Two days later I got a phone call that I had won “four airline tickets” to anywhere in the US. Of course, the catch was coming to the “office” to claim my “prize.” Since I hadn’t signed up for any contest, I was immediately suspicious. A little Internet research revealed that the “office” was actually the local InnSeason Resorts trying to lure people to their sales office so they could push their timeshare scam. Apparently, they “disguise” their drawing as an official seat upgrade promoted by the park, and then harvest e-mails and telephone numbers to use for their pool o’ yuppie-suckers.

    The woman at the resort kept calling me back every day for more than a week. I finally entered her number under “SCAM” so I could just ignore her calls.

    I sent a complaint e-mail to the Meadowbrook Pavillion office about their “buddies” purposely deceiving concert-goers. It went unanswered. I’m guessing the venue owners get a share of the sucker-profits.


  37. menty666 says:

    I would think the phrase, “Listen, I’m filed for bankruptcy last week and this was the only way I could afford a nice trip” would be sufficient to shut them down in person.

  38. crappedcrusader says:

    Timeshare companies pay to put the boxes in restaurants and malls. Or they’ll just pay a company to collect the slips for them. Usually they bait you by (for example) putting a brand new car in a Mall and a plexiglass box next to it saying ‘Win $10,000’ or something to that effect. They’ll call to “confirm your information” and try to book you on a timeshare vacation, usually with offers of gift cards to be given to you after you complete the “tour” of their “resort”.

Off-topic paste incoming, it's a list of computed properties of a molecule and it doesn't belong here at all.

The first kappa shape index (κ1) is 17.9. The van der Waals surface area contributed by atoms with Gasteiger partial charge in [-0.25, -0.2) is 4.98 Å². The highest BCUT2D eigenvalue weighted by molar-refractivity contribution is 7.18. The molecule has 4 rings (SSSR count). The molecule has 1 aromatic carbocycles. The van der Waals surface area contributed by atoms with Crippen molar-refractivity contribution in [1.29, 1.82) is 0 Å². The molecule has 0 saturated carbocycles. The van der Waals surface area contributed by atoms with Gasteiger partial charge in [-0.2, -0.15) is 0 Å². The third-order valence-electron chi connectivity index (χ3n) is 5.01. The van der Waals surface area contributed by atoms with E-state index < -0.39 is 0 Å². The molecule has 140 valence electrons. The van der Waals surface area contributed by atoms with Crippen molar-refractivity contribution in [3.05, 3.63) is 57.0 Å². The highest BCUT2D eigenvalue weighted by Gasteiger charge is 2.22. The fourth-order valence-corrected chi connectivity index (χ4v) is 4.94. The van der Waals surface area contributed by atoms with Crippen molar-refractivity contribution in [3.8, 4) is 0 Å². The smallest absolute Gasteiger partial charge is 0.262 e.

39. Waverly V Phillips says:

    We always run into these time share pimps when we go to Orlando. I just shut them down right at beginning of their initial pitch. “Would you like some discounted Disney tickets?” Nope, Nope, and No.

  40. NikonGal says:

    Timeshares are not a bad thing. Nowadays, you can buy a timeshare for practically nothing. But the key thing to know here is NEVER NEVER buy from a developer. If you’re interested in a timeshare, buy from a current owner looking to sell. As I said, you can get one for practically nothing. Check ebay or classified ads, etc. Once you’re an owner, there’s no difference in what you bought, except you paid a heck of a lot less for it.

    And also – learn to use your timeshare! Visit one of the better timeshare boards (Timeshare Forums or Timeshare Users Group), you’ll get tons of advice.

    I bought a timeshare from a developer (before I knew better), but it’s not been a bad thing. We’ve taken some great vacations with that timeshare (Hawaii, Mexico, Banff, Whistler, etc.) but again, the trick is knowing how to use it.

  41. Brian Tenpenny says:

    A take-out place near our house had a similar set of drop boxes for various prizes. The best of the bunch, without a doubt, was one where, by filling out the little prize slip, you agreed to change your long distance service to their company. That was, by the way, in tiny print on the back of the slip. I didn’t fill any of them out, but it gave me something to read while I waited for my egg rolls.

  42. bagumpity says:

    My cousin has PTSD from Iraq II. One of those timeshare places offered him a “free vacation to military vets,” and (against my advice) he went.